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Hospitals Are Gearing Up for a Surge In ER Visits During the Solar Eclipse

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By now you've heard that you need "special viewing glasses" to watch the solar eclipse as it passes across North America today. But if you didn't grab a pair before they started selling out, don't even think about trying to steal a peek without them.

Yes, it's not some ploy to make you buy nerdy 3D-looking glasses—it's a really, really important accessory to have if you want to partake in this rare celestial event. But despite the widespread warnings, doctors are so nervous that people won't be taking proper precautions that hospitals around the country are gearing up for a surge in ER visits, according to a statement sent out by the American College of Emergency Physicians (ACEP). (Related: Your Guide to Watching the Solar Eclipse)

"I suspect there will be an increase in patient traffic to ERs, especially in the areas expecting a large influx of eclipse watchers," said Becky Parker, M.D., the president of ACEP, in the statement. With so many people disrupting their schedules to gather and watch the event, there's a greater possibility of something going awry. "Anything out of the ordinary that shakes up a regular routine, like this eclipse, or daylight savings, can lead to more vehicle accidents. Be mindful of that," said Dr. Parker.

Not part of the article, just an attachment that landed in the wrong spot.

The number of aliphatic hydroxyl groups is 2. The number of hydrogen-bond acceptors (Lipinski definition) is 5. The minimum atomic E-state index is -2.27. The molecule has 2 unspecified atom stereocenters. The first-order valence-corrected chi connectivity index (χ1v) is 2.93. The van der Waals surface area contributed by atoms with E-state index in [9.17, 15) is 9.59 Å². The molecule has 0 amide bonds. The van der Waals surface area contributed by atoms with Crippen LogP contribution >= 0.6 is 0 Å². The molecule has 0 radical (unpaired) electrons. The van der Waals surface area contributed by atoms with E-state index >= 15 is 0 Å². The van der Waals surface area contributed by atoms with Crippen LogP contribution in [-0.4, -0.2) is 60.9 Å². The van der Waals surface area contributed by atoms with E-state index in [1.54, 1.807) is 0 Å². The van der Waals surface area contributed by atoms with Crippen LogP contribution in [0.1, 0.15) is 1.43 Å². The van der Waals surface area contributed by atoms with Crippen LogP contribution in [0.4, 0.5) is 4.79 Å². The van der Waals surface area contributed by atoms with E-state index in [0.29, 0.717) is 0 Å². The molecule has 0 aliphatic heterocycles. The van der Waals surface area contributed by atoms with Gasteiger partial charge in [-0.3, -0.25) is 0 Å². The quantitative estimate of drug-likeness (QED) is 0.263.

The biggest concern, however, is for the people who won't protect their eyes well enough, thinking that a quick look at the sun won't cause them any harm. "If you choose to look at it, you must use proper eye protection from a reputable manufacturer," cautions Dr. Parker. "Staring at the sun—even for a second—can cause severe, permanent loss of vision. Remember, regular sunglasses do NOT offer enough protection." (And, as we previously reported in Your Guide to Watching the Upcoming Solar Eclipse, some companies have been stamping their glasses with a phony International Organization for Standardization (ISO) seal, so be sure to check out the approved list of vendors to make sure you're wearing the real deal.)

So yes, watching a total solar eclipse might seem like an opportunity you just can't miss, but you should still make your safety a priority—after all, you only get one set of eyes. The good news is, you'll get another chance to view this spectacular event in just seven years—April 8, 2024, to be exact. That should give you plenty of time to prepare properly if you didn't this time around.

 

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